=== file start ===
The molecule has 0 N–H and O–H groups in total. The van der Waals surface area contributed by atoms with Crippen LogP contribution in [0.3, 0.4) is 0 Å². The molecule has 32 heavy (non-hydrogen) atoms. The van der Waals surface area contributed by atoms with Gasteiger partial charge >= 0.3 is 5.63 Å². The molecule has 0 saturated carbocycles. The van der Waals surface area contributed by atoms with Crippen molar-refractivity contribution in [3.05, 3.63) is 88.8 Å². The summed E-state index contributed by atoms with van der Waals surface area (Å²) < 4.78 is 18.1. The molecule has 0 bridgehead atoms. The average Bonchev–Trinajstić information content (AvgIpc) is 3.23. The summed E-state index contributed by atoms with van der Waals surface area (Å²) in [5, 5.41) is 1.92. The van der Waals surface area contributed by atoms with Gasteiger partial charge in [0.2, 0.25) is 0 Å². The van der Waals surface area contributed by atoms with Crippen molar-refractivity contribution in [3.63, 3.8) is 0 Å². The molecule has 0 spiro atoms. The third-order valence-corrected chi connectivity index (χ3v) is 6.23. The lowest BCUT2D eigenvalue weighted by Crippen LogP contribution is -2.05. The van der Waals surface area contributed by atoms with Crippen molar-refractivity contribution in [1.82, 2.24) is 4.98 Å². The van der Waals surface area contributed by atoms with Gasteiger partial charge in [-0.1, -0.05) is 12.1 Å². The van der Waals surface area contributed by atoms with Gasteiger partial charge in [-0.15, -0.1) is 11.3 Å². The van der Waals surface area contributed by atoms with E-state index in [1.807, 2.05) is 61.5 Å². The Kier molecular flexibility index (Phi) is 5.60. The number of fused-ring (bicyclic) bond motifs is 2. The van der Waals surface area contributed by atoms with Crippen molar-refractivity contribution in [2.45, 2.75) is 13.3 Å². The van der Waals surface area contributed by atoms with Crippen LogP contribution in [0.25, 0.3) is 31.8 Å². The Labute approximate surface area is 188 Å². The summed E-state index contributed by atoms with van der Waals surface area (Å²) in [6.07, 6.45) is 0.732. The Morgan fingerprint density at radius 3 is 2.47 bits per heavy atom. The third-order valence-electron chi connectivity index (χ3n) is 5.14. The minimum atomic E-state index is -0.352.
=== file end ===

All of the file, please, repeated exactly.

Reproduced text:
The molecule has 0 N–H and O–H groups in total. The van der Waals surface area contributed by atoms with Crippen LogP contribution in [0.3, 0.4) is 0 Å². The molecule has 32 heavy (non-hydrogen) atoms. The van der Waals surface area contributed by atoms with Gasteiger partial charge >= 0.3 is 5.63 Å². The molecule has 0 saturated carbocycles. The van der Waals surface area contributed by atoms with Crippen molar-refractivity contribution in [3.05, 3.63) is 88.8 Å². The summed E-state index contributed by atoms with van der Waals surface area (Å²) < 4.78 is 18.1. The molecule has 0 bridgehead atoms. The average Bonchev–Trinajstić information content (AvgIpc) is 3.23. The summed E-state index contributed by atoms with van der Waals surface area (Å²) in [5, 5.41) is 1.92. The van der Waals surface area contributed by atoms with Gasteiger partial charge in [0.2, 0.25) is 0 Å². The van der Waals surface area contributed by atoms with Crippen molar-refractivity contribution in [3.63, 3.8) is 0 Å². The molecule has 0 spiro atoms. The third-order valence-corrected chi connectivity index (χ3v) is 6.23. The lowest BCUT2D eigenvalue weighted by Crippen LogP contribution is -2.05. The van der Waals surface area contributed by atoms with Crippen molar-refractivity contribution in [1.82, 2.24) is 4.98 Å². The van der Waals surface area contributed by atoms with Gasteiger partial charge in [-0.1, -0.05) is 12.1 Å². The van der Waals surface area contributed by atoms with Gasteiger partial charge in [-0.15, -0.1) is 11.3 Å². The van der Waals surface area contributed by atoms with E-state index in [1.807, 2.05) is 61.5 Å². The Kier molecular flexibility index (Phi) is 5.60. The number of fused-ring (bicyclic) bond motifs is 2. The van der Waals surface area contributed by atoms with Crippen molar-refractivity contribution in [2.45, 2.75) is 13.3 Å². The van der Waals surface area contributed by atoms with Crippen LogP contribution in [0.25, 0.3) is 31.8 Å². The Labute approximate surface area is 188 Å². The summed E-state index contributed by atoms with van der Waals surface area (Å²) in [6.07, 6.45) is 0.732. The Morgan fingerprint density at radius 3 is 2.47 bits per heavy atom. The third-order valence-electron chi connectivity index (χ3n) is 5.14. The minimum atomic E-state index is -0.352.